A daughter learns about the death of her mother, and has to deal with the new situation.
|“Hello Mother”, Jane whispered, arranging the daffodils in the vase. She swept the clay from the photograph and wiped the dust off her hands.
She stood in front of the grave stone, her hands crossed over her lap. The diamond heir looked stern in her black business costume. The crease of her trousers was knife-sharp, her white shirt immaculate as always. She wore her short blond hair gelled back, against her habit, as she always did when meeting with her mother. The latter had never liked the boyish allures of her daughter, but had accepted that fact, time passing by. As a consolation, Jane had inherited her steel blue eyes, and the delicate wrinkles at the corner of her mouth, charming beyond imagination.
A light breeze blew a lock of Jane’s hair, playing joyfully with the maples surrounding the last sepulchre of Jennifer White. The loyal guardians protected the grave from divine anger, their tall trunks and strong branches being the indestructible pillars of the silent sanctuary. Between them, as it had been Jennifer’s testamentary wish, a few bushes adorned the place with their tiny wild roses, growing chaotically but genuinely at good Mother Nature’s will.
Jane felt guilty although she knew it was nonsense: her mother’s death had been an accident, so far her father had told her. His austere reserve had nurtured her doubts, but she still wanted to believe in that version. She had no other choice until another truth could be proved.
She stared at the marble grey stone, polished as to remind anyone in which modest and sincere light Jennifer had shone. Her infinite kindness and her love had climbed mountains of indifference and hatred, bringing warmth and hope to children and their families. Jennifer had been involved in charity organisations, and many had been those who had mourned her leaving. Many more than Jane could have ever imagined, their butler Henry had softly told her a few weeks before. The flood of sympathy letters, little presents or flower blossoms had not dried up for months.
Only now, more than two years later, had Jane managed to finally come and visit her. The accident had propelled her in a long artificial sleep that had kept her out of any reality. She had been floating between two worlds, unable to reach the shores of the one or the other, wandering on a lonely lightless path. Everything she had once known had sunken into oblivion, like sediments of an altered life.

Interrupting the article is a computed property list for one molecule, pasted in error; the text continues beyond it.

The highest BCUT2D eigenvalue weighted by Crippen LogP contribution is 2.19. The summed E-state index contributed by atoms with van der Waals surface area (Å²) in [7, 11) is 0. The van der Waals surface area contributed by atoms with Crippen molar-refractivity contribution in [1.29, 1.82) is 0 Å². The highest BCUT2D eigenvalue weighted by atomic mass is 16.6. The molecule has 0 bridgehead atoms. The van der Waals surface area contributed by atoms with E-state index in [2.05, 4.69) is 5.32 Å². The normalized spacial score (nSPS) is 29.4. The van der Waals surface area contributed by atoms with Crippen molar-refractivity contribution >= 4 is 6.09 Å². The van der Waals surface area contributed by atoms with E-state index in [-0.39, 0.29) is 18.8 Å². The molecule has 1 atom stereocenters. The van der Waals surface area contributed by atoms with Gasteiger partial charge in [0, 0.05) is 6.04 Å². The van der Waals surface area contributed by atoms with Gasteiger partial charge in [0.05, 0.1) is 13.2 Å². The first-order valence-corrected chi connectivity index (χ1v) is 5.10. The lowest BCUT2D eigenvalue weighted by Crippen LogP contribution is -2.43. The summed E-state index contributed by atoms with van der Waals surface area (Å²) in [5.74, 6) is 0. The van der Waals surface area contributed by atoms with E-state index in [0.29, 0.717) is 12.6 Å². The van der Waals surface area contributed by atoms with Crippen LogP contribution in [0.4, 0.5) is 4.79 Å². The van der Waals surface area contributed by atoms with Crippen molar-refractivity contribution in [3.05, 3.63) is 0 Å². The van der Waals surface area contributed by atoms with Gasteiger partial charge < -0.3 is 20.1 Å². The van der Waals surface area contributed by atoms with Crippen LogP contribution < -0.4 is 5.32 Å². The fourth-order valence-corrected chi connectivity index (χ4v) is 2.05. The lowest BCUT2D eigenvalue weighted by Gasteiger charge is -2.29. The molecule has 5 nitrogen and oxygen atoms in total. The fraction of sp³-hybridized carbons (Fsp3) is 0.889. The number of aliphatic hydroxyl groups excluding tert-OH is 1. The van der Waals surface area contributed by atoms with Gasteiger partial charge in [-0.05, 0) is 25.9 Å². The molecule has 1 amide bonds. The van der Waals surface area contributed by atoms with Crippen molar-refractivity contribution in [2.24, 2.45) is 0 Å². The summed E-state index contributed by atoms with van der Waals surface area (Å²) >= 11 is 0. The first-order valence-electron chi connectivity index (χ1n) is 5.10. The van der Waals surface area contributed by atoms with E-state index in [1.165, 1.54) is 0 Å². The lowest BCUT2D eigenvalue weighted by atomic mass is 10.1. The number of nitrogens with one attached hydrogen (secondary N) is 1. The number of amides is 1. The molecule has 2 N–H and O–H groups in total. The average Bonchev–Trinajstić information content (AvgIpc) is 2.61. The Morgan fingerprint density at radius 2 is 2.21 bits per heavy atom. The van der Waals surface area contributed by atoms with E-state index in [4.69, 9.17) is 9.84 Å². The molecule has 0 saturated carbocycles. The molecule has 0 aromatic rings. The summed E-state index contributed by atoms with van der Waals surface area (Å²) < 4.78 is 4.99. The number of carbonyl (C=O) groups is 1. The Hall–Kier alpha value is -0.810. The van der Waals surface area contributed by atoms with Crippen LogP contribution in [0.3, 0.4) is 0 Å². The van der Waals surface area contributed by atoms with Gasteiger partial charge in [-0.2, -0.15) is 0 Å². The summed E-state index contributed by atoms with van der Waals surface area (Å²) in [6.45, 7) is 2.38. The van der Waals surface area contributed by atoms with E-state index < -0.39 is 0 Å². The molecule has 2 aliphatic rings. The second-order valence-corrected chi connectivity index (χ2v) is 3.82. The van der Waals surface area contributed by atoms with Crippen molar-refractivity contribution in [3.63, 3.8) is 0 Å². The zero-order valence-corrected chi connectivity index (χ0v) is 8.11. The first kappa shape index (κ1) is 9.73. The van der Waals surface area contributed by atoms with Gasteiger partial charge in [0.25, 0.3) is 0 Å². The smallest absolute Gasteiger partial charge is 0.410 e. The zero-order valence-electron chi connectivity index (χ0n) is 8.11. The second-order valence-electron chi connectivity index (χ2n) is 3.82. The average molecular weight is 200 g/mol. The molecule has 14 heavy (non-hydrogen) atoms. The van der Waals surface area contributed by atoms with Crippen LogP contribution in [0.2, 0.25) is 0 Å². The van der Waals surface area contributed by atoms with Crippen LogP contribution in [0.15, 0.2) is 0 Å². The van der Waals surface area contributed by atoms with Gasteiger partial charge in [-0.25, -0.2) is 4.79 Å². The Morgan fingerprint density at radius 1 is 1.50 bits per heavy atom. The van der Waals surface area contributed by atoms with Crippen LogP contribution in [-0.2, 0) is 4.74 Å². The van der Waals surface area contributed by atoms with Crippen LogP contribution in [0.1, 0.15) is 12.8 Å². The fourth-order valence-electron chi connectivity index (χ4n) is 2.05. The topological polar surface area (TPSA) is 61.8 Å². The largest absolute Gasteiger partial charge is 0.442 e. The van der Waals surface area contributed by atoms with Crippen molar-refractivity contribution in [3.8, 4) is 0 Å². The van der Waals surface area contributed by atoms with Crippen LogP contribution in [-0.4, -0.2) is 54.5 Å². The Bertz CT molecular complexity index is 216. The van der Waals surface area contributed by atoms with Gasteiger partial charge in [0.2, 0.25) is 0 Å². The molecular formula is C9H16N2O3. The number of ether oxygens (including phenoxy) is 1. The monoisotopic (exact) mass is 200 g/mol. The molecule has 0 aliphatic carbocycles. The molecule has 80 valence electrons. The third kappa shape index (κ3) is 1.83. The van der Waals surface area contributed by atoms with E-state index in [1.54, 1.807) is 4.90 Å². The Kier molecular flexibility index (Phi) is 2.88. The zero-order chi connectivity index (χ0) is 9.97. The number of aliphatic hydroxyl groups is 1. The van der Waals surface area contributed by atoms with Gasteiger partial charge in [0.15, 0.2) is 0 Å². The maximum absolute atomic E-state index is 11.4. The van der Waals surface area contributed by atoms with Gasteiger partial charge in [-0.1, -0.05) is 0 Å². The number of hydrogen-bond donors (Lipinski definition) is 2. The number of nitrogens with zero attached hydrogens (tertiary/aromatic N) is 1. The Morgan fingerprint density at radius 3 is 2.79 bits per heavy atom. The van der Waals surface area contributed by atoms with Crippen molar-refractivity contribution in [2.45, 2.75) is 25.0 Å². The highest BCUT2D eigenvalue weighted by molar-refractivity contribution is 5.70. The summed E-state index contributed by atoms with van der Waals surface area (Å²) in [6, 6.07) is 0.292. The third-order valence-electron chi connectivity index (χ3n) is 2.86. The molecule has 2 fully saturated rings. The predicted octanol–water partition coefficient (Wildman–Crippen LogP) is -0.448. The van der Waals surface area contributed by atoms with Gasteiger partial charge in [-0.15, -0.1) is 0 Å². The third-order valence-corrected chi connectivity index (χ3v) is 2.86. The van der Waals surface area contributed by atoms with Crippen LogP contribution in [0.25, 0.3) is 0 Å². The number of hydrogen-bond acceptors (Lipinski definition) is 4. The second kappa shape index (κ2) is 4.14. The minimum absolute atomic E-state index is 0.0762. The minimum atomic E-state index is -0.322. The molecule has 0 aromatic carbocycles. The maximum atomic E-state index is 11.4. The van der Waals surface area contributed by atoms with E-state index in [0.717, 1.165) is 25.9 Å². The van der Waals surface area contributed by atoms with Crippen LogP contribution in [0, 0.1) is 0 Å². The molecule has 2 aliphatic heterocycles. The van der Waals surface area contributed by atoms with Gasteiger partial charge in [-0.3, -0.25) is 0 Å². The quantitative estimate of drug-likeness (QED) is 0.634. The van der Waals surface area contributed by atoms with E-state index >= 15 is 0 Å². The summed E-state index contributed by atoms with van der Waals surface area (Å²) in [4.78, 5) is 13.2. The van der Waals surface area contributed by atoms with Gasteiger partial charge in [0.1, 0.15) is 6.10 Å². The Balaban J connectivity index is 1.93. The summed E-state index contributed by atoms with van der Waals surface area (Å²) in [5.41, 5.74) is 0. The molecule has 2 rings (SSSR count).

Ever since the awakening, Jane had coped: first of all with the loss, the relentless absence of the only parent who had really ever cared about her; then with her amnesic state of mind, her brains picking up memories selectively and trying to adjust to the reality; and, finally, with a more demanding director and father, bossing her around as if she were an expendable subordinate. She did not understand his negative attitude, rejecting her emotionally or breaking her down in front of her employees. He should have been thankful, instead.
It was a miracle she had been able to come back at all. A wonder technology and a few mad scientists – working for her father – had accomplished. They had brought her body back, for sure, as well as a part of her cognitive knowledge. However, the essence of her being, that had once been able to grow under the protection of her mother, despite the harshness of her father, that part of her had died the day she had awaken. Her mother would not come and hold the hand of her weak daughter, recalling her into life. Never again.
There were so many things that money could buy, so many treasures hidden in the whole galaxy. One could travel into space or win millions in the lottery. Even sex was a trade item. But innocence? Respect? Love? How were these to be prized, found, kept? All it had taken had been a drunken trucker, and a second of inattention. A whole world had disappeared, in an instant.
No fortune in the world would ever buy her time, neither the power to turn back into the past; or get that harassing, pulsing pain out of her veins. No money would ever buy her consolation.
Jane blinked, the sun coming out through the clouds. She missed her mother, her scent, her warmth, her presence. She thought about all this time she could have spent with her instead of dedicating herself so much in their family business. That time she was now facing at all alone. She looked down at the photograph. It seemed to smile at her encouragingly.
Would she ever learn to live, not only exist, without the love and compassion of her tender mother? She glimpsed at the tall trees, waving gently at her, the roses offering their beauty at any beholder; even the grass was swarming with life.
What was the answer?
All seemed to claim: love!
Could it be that simple?
Jane stood still, contemplating the grave stone. She wallowed hard and looked with watered eyes at the portrait in the glass medallion. She took a deep breath and cleared her voice before putting a smile on her face. Learning to love, from the deepest of her soul, where nothing grew at all, seemed to be as challenging as flying without wings. Her heart skipped a beat before rejoicing at that thought. So, it was not impossible.
Jane caressed the cold stone and let a tear run down her cheek. “Thank you, Mum. Happy Birthday.” She turned on her heels, and walked back to the mansion.